Inside the ornate and historic Theatre Rialto ballroom, Tirzah walks onstage for her set at the cult-indie POP Montreal festival; wearing a black long-sleeve, t-shirt, and pants, she approaches the mic shyly, her hands fidgeting at her side. Tending to a complex electronic set-up behind her is her dedicated collaborator and childhood friend Mica Levi, to her left, and album collaborator Coby Sey to her right. As the sputtering beat of “Reach Hi” begins to play, yellow stage lights turn on behind her that cast a shadow on her face, and she begins to sing: well, well, well, well...
It’s the Londoner’s second show ever in North America, and it’s a special one. This past summer, Tirzah was scheduled to perform what would have been her first U.S. shows in a smattering of cities — Los Angeles, New York, and Chicago, — but cancelled at the last minute due to visa issues. It makes sense then, when the organizer casually remarks to me, that there may be a notable population of out-of-towners and -country-ers in the crowd tonight, hoping to catch her in her brief stop in our half of the hemisphere.
The idea of crossing a border to attend the show of an independent artist coming off their debut LP may seem extreme, but it captures the attentive audience Tirzah has gained in the past year. Devotion came out last August to acclaim; The FADER ranked “Holding On” fourth on the 100 Best Songs of 2018 list, and the project as a whole received Pitchfork’s Best New Music. More intimately, the songwriter’s package off-kilter soul songs became beloved by many — its out-of-step love songs concerned with simple and straightforward desires, serving as a bright spot in an awful year. Co-produced by Levi, with additional features from her tight-knit circle, Devotion is a distinct labour of love — “It feels like an extension of us being friends,” she said of working with Levi in an interview with The FADER last year.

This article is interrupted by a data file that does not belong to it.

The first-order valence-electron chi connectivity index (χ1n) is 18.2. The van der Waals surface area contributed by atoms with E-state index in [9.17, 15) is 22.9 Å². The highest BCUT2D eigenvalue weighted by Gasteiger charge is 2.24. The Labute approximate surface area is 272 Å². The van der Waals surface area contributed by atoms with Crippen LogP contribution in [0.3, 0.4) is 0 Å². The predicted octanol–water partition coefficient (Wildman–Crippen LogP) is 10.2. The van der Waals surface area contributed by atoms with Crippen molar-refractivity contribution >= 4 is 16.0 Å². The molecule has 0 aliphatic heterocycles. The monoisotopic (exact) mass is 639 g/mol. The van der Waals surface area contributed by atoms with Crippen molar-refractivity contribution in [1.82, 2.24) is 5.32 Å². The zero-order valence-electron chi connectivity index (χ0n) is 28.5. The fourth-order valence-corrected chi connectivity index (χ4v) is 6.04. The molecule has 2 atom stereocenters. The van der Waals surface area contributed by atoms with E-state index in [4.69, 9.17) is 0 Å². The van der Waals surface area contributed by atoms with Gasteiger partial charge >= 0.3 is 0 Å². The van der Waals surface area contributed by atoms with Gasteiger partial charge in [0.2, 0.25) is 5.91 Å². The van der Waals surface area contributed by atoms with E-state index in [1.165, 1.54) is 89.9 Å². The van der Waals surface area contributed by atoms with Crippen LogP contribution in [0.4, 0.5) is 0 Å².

So of course, the environment that wraps a Tirzah live show is just as heart-warming and intimate. Upstage, in a huddle of electronics, wind chimes, and drums, she sings her songs simply, hands tucked behind her back, eyes gazing at something above the crowd; she occasionally turns around to give a few loving taps or swishes to the instruments behind her. The audience finds their own rhythm in the soft-looping melodies of the songs, and the crowd’s movement elicits a small grin from Tirzah that lights up the room. Midway through the set, when they play “Gladly,” the project’s tender first single about the simple bliss of being with someone you love, everyone sings the hook together, conjuring a sort of spring brightness in the dark room.
Generally, though, Tirzah, Levi, and Sey focus their energies on the songs. I get an overwhelming sense that witnessing such close collaborators, and even closer friends, build their songs up in real-time with effortless synchronicity is a rare privilege. Their cohesion is not one that’s been meticulously rehearsed, but more instinctive: a particularly excellent jam session between intimate friends. In turn, the music feels all the more enjoyable, radiating from the stage into the room like a warm blanket.
When they reach the end of their last song, an unreleased tune that’s more upbeat and dancey, Levi and Sey continue banging at their controls. Tirzah waves goodbye and walks toward the back of the stage, out of the glow of the stage lights, and disappears.
Devotion is out now.